Another bill would allow gun buyback programs that destroy guns rather than the current requirement that the guns be resold.
Several other gun bills remain to be finalized next week, including the return of Virginia’s one handgun per month purchase law.
Virginia would have stationary speed cameras in work zones and school crossing zones for the first time under a bill approved earlier this week.
The Senate voted 23-17 and the House voted 49-43 to allow the speed cameras that could be placed by state or local law enforcement.
Similar to Maryland and D.C., signs would be posted about the cameras.
Another road safety measure headed to the governor’s desk on 63-37 and 26-14 votes, respectively, toughens penalties for drivers who run over people walking, biking, in a horse and buggy, or otherwise not in a car.
The bill makes it a misdemeanor to drive in a careless or distracted way that causes serious injury.
The bill also bans drivers from swerving into bike lanes to get around another car.
The General Assembly also voted to allow an extra $15 fine for speeding on parts of Route 15 and Route 17 in Fauquier County, where there have been a number of serious crashes.
Still, the General Assembly also passed a bill lessening penalties for certain speeding elsewhere.
Rather than the current threat of a year in jail for reckless driving, the change would make speeding between 81 and 85 mph in a 70 mph zone a simple traffic ticket. It would come with an extra $100 fine, though.
The bill passed 85-14 in the House and 30-10 in the Senate.
Other transportation safety measures remain in negotiations heading into the final week of session.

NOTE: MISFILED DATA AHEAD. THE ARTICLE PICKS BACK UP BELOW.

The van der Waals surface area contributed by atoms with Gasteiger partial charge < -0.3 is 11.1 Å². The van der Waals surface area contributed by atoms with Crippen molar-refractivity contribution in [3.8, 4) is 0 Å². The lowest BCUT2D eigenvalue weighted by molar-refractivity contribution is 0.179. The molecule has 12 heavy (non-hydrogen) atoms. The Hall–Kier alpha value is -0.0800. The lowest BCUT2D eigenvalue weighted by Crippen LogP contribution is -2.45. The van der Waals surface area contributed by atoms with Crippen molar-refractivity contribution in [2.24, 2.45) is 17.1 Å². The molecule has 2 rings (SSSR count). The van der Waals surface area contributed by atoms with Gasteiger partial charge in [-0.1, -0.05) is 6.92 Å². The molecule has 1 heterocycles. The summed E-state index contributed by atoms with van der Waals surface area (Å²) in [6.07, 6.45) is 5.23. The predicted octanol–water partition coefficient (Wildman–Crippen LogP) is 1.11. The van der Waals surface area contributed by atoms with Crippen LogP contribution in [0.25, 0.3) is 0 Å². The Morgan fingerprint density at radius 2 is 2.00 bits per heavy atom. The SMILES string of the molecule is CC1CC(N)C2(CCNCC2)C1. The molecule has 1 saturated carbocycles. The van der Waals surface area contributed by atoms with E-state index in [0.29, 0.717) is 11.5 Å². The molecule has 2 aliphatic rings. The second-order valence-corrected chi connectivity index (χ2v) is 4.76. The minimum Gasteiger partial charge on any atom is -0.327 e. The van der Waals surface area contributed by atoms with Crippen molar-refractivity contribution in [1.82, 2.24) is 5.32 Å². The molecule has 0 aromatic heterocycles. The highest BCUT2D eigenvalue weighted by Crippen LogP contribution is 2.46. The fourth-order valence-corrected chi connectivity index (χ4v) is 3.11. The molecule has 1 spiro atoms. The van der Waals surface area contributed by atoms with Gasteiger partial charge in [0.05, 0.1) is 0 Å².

The House and Senate have approved no-excuse absentee voting, criteria for next year’s redistricting process and additional campaign advertising disclosure requirements.
Lawmakers also approved same-day voter registration starting as soon as fall 2022 and a bill that would let local governments use ranked-choice voting in their local races.
In ranked choice elections, voters rank their preferences from top to bottom. If no candidate has a majority of first choices, the last place candidate is eliminated, and people who voted for that candidate instead have their second choices counted.
Another bill inspired by problems in the Stafford and Fredericksburg areas in 2017 would allow voters who believe they are handed the wrong ballot to cast a provisional ballot in both the race they believe they should be voting in and the race the poll book indicates they should be voting in.
Local elections officials could then sort out the answer over the following days and only count the correct ballot.
The General Assembly blocked a bill that would extend Virginia’s voting hours to close polls at 8 p.m. rather than 7 p.m., sending it to the governor with a provision that requires the General Assembly to pass the bill again next year in order for it to take effect.
Adults 18 years old and older working for or volunteering with a public sports organization or team (coaches, directors, others) would become mandatory reporters of suspected child abuse and neglect under a bill approved Friday.
Other bills would ban the use of tanning salons by people under 18, except for spray tanning, and would expand kindergarten hours.
The General Assembly also voted to ban conversion therapy use by professional counselors on someone under 18.
Earlier in the week, lawmakers repealed 2012 abortion restrictions that included forced ultrasound and counseling requirements, and also voted to expand the definition of hate crimes to cover attacks on people due to disability, gender, gender identity or sexual orientation.
Milk would only mean something from an animal under a bill that passed with some conditions on Thursday. If 11 other states pass the same thing by 2029, then it would be illegal to market things like “almond milk.”
Other animal-related bills just passed cover petting of elephants, tougher penalties for dog or cat owners who let their pet out despite a warning the pet may have rabies, changes to menhaden fishing rules, and a ban on transporting bait fish to sell out of state.